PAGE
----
This is the most cited paper on the topic, so I feel like I need to comment on it here since you are likely to encounter it. Recommendation-wise, it adds little new that Harpe (2015) did not cover. Some advantages of the paper are that it brings you to the nuts and bolts of the consequences of going parametric instead of non-parametric, e.g., by presenting some simulations and actual analyses. The paper is fun to read because Norman is clearly angry, but unfortunately, it also reads largely as a one-sided argument, so retain a bit of skepticism. For example, Norman simulates correlations on approximately linearly related variables and concludes that Spearman and Pearson correlations yield similar results. While this is a good approximation to many real-world phenomena, the correlation coefficients can differ around 0.1 when the variables are not linearly related (Pearson inaccurate) but still monotonically increasing/decreasing (Spearman accurate). This can change the label from “small” to “medium” cf. Cohen’s (1992) criteria which are (too) conventionally used.
Many “non-parametric” analyses are actually parametric. If the paper used the mean Likert rating of multiple items, they are largely parametric, no matter if they do non-parametric tests of this mean. This is because taking the mean embodies the parametric assumption that the response options are equidistant, e.g., that the mean of “strongly disagree” and “neutral” is “disagree.” Similarly, if the paper used Cronbach’s alpha to assess reliability or unidimensionality, they are parametric since it’s a generalized Pearson correlation, i.e., modeling a continuous linear relationship between Likert items. The vast majority of the academic literature does this, including every single standardized questionnaire. A practical consensus is not a convincing defense of going parametric on Likert data, but it does indicate that it requires little to get to the level of current publication practices.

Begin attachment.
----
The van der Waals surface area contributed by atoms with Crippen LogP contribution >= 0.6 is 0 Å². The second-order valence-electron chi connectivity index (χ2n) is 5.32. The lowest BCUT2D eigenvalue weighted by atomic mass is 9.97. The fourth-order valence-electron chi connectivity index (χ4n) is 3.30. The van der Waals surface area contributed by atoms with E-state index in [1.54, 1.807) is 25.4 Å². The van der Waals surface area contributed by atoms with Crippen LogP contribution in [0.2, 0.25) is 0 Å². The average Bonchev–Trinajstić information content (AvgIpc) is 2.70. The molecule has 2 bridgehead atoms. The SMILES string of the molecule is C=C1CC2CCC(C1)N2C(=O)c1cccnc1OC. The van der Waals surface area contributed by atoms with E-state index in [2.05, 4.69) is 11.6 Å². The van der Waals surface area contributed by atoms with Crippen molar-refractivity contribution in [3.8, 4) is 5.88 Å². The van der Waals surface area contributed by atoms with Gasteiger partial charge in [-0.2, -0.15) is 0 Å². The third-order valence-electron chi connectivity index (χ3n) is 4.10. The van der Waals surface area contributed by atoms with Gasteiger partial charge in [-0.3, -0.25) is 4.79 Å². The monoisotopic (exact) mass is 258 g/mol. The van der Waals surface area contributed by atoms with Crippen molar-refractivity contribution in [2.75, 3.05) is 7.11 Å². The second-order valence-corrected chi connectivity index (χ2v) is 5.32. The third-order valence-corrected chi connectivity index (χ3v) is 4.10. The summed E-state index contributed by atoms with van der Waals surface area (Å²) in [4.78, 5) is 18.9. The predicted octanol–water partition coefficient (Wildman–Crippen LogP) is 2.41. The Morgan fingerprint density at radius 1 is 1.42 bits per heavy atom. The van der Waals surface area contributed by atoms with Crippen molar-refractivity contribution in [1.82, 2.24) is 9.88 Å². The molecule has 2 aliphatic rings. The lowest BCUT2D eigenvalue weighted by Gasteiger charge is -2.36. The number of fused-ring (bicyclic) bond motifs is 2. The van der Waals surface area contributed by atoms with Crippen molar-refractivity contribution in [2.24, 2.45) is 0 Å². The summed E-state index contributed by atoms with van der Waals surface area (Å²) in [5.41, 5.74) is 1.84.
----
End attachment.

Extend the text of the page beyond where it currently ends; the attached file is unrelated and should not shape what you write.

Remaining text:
Prediction of responses to single items must be ordinal. Predictions of responses should only yield actual response options. E.g., not 2.5 or 6 on a 5-point Likert scale. For scales or predictions across subjects (i.e., the mean of items) the parametric estimate will often be good enough. I have not found literature which has tried to predict responses on individual items by individual subjects, but if you were to do so, you would have to do some transformation of the inferred parametric estimates back into predicted discrete ordinal responses (e.g., probit transformation).
Multilevel models are superior. Always beware when “manually” computing differences, means, analyzing subsets of data, etc. since you usually through away valuable data. Similarly in the context of Likert scales where you compute a mean. It is self-evident that the mean of 100 items would much better approximate the true underlying attitude of your respondent than the mean of 4 items. Yet, Mann-Whitney U or other analyses would not “know” this difference in certainty. Multilevel models would much better represent the data, seeing the response to particular items as samples of a more general attitude of the respondent (with a mean and a standard deviation) rather than pure measures. However, I have not presented or discussed multilevel solutions above, since the learning curve can be steep and the classical scales-as-means approach is accurate enough for most purposes.